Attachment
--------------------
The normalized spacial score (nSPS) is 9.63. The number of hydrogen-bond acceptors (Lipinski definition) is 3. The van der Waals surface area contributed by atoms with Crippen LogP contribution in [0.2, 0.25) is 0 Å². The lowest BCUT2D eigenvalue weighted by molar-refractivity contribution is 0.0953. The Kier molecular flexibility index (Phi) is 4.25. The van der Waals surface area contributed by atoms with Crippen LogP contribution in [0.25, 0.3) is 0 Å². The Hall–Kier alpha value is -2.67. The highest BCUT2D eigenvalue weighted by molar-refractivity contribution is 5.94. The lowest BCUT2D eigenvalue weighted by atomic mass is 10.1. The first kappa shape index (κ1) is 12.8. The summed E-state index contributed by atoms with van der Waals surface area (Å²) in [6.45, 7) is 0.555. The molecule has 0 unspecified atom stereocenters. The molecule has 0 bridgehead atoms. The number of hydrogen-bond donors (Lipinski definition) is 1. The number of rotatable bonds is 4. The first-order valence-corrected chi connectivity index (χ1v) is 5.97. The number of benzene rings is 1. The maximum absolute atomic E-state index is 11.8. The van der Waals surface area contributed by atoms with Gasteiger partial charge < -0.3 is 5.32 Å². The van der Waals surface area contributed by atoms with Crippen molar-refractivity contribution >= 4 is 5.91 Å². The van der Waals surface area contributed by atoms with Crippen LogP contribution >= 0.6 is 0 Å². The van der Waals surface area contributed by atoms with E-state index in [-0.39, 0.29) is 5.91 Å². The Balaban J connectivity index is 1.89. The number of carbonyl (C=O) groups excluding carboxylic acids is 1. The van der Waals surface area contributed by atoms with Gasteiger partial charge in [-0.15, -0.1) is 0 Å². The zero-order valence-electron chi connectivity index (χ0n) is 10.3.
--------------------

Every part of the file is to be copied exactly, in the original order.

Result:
The normalized spacial score (nSPS) is 9.63. The number of hydrogen-bond acceptors (Lipinski definition) is 3. The van der Waals surface area contributed by atoms with Crippen LogP contribution in [0.2, 0.25) is 0 Å². The lowest BCUT2D eigenvalue weighted by molar-refractivity contribution is 0.0953. The Kier molecular flexibility index (Phi) is 4.25. The van der Waals surface area contributed by atoms with Crippen LogP contribution in [0.25, 0.3) is 0 Å². The Hall–Kier alpha value is -2.67. The highest BCUT2D eigenvalue weighted by molar-refractivity contribution is 5.94. The lowest BCUT2D eigenvalue weighted by atomic mass is 10.1. The first kappa shape index (κ1) is 12.8. The summed E-state index contributed by atoms with van der Waals surface area (Å²) in [6.45, 7) is 0.555. The molecule has 0 unspecified atom stereocenters. The molecule has 0 bridgehead atoms. The number of hydrogen-bond donors (Lipinski definition) is 1. The number of rotatable bonds is 4. The first-order valence-corrected chi connectivity index (χ1v) is 5.97. The number of benzene rings is 1. The maximum absolute atomic E-state index is 11.8. The van der Waals surface area contributed by atoms with Gasteiger partial charge < -0.3 is 5.32 Å². The van der Waals surface area contributed by atoms with Crippen molar-refractivity contribution >= 4 is 5.91 Å². The van der Waals surface area contributed by atoms with Crippen LogP contribution >= 0.6 is 0 Å². The van der Waals surface area contributed by atoms with E-state index in [-0.39, 0.29) is 5.91 Å². The Balaban J connectivity index is 1.89. The number of carbonyl (C=O) groups excluding carboxylic acids is 1. The van der Waals surface area contributed by atoms with Gasteiger partial charge in [-0.15, -0.1) is 0 Å². The zero-order valence-electron chi connectivity index (χ0n) is 10.3.